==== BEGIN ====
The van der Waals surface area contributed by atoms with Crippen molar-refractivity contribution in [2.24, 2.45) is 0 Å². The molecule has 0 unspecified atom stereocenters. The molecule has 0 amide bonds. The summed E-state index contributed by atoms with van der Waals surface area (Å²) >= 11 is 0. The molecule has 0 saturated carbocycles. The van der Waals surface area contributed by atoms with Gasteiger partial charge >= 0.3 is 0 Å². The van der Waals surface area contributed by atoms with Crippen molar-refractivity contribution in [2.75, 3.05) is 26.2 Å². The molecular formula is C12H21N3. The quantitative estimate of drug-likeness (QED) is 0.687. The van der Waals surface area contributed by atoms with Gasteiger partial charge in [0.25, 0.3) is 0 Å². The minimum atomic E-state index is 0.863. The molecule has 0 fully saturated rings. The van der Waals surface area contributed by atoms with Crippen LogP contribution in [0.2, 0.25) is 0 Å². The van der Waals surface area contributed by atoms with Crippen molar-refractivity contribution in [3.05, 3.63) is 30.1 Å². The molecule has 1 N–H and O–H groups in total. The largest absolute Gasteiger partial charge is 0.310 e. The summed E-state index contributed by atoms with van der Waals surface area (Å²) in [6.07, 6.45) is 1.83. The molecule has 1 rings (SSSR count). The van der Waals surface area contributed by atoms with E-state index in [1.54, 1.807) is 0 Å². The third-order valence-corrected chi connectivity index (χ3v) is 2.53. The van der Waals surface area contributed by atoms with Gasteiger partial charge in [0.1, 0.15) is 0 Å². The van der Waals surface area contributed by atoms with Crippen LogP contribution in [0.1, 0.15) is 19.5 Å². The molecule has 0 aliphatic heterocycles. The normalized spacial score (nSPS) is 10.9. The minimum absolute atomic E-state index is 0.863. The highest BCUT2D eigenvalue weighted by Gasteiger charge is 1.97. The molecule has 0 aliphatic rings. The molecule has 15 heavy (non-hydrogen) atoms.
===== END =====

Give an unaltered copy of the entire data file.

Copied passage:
The van der Waals surface area contributed by atoms with Crippen molar-refractivity contribution in [2.24, 2.45) is 0 Å². The molecule has 0 unspecified atom stereocenters. The molecule has 0 amide bonds. The summed E-state index contributed by atoms with van der Waals surface area (Å²) >= 11 is 0. The molecule has 0 saturated carbocycles. The van der Waals surface area contributed by atoms with Gasteiger partial charge >= 0.3 is 0 Å². The van der Waals surface area contributed by atoms with Crippen molar-refractivity contribution in [2.75, 3.05) is 26.2 Å². The molecular formula is C12H21N3. The quantitative estimate of drug-likeness (QED) is 0.687. The van der Waals surface area contributed by atoms with Gasteiger partial charge in [0.25, 0.3) is 0 Å². The minimum atomic E-state index is 0.863. The molecule has 0 fully saturated rings. The van der Waals surface area contributed by atoms with Crippen LogP contribution in [0.2, 0.25) is 0 Å². The van der Waals surface area contributed by atoms with Crippen molar-refractivity contribution in [3.05, 3.63) is 30.1 Å². The molecule has 1 N–H and O–H groups in total. The largest absolute Gasteiger partial charge is 0.310 e. The summed E-state index contributed by atoms with van der Waals surface area (Å²) in [6.07, 6.45) is 1.83. The molecule has 1 rings (SSSR count). The van der Waals surface area contributed by atoms with E-state index in [1.54, 1.807) is 0 Å². The third-order valence-corrected chi connectivity index (χ3v) is 2.53. The van der Waals surface area contributed by atoms with Gasteiger partial charge in [0.1, 0.15) is 0 Å². The van der Waals surface area contributed by atoms with Crippen LogP contribution in [0.1, 0.15) is 19.5 Å². The molecule has 0 aliphatic heterocycles. The normalized spacial score (nSPS) is 10.9. The minimum absolute atomic E-state index is 0.863. The highest BCUT2D eigenvalue weighted by Gasteiger charge is 1.97. The molecule has 0 aliphatic rings. The molecule has 15 heavy (non-hydrogen) atoms.